Opinion & Analysis

In India, Plum cake takes centre stage during Christmas

With the onset of the merry season, bakeries across India unfold a flurry of activities. The workers shuffle their shelves and make space for the much-anticipated plum cakes, which will soon be flying across the rooms into the bags of frequenting customers. While the ovens run in full gear in the bakery, the nearby stores witness a similar event. Dry fruits and rum sales soar with local bakeries and home cooks prepping to bake the decadent cake.

While baking usually takes place the week of Christmas, the ‘cake mixing’ occurs weeks or sometimes months in advance. Large containers hold a medley of walnuts, almonds, pistachios, candied fruits, raisins, tutti frutti, prunes, dried figs, cherries, cinnamon, nutmeg, cloves, and ginger peels. The colourful assortment is then drowned in litres of rum or brandy. Several organisations and communities across India hold an annual ‘cake mixing’ event where people across town come together and mix the said ingredients in large quantities.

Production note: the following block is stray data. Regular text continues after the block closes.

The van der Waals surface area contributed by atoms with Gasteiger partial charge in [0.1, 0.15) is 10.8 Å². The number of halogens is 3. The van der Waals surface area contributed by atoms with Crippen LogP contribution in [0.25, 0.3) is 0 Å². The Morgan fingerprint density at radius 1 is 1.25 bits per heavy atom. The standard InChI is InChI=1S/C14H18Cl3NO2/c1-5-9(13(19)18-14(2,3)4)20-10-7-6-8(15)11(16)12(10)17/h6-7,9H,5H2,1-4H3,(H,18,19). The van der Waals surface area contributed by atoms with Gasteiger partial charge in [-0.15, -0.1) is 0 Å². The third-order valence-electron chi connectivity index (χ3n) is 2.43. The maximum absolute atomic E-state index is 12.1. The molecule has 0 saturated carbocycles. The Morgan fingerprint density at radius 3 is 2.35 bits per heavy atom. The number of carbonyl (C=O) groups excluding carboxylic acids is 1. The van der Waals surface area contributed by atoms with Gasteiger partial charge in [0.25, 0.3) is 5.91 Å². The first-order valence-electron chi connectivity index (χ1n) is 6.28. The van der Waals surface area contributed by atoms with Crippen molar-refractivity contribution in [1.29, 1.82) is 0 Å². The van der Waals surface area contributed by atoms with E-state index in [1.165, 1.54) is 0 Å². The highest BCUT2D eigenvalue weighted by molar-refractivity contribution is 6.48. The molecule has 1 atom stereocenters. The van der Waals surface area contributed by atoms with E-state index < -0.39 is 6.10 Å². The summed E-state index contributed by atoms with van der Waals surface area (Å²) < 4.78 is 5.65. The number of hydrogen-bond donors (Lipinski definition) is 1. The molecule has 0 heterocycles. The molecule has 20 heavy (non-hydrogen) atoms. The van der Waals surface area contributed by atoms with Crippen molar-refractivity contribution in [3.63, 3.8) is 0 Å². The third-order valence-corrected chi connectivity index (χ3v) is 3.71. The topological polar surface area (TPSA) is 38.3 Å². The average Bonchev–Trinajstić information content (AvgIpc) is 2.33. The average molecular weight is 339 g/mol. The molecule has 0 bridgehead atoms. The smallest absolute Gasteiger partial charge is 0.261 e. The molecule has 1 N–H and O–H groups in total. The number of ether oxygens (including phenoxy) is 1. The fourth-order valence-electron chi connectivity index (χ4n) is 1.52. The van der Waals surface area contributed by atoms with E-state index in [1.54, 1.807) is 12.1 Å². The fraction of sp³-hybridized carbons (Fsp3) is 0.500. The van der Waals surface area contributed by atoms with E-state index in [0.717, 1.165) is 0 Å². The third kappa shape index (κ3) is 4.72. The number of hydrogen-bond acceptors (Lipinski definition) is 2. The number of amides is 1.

India has a long history with Christmas cakes - and each region has its own unique twist on the holiday special.

There is a strong presence of the Christian community in Mangalore owing to the migration of Roman Catholics from Goa around the 16th century. While Christmas wasn’t particularly celebrated in my household, I had the luxury of joining the celebrations within the community. Bags of kulkuls (fried dough curls), rose cookies (named after their floral design), guliyo (rice marbles), rice laddoos, nevries (empanada lookalike stuffed with coconut, cashews, raisins, cardamom, and semolina), and plum cakes changed hands amongst neighbours and friends, taking a seasonal residence in our lives and pantries.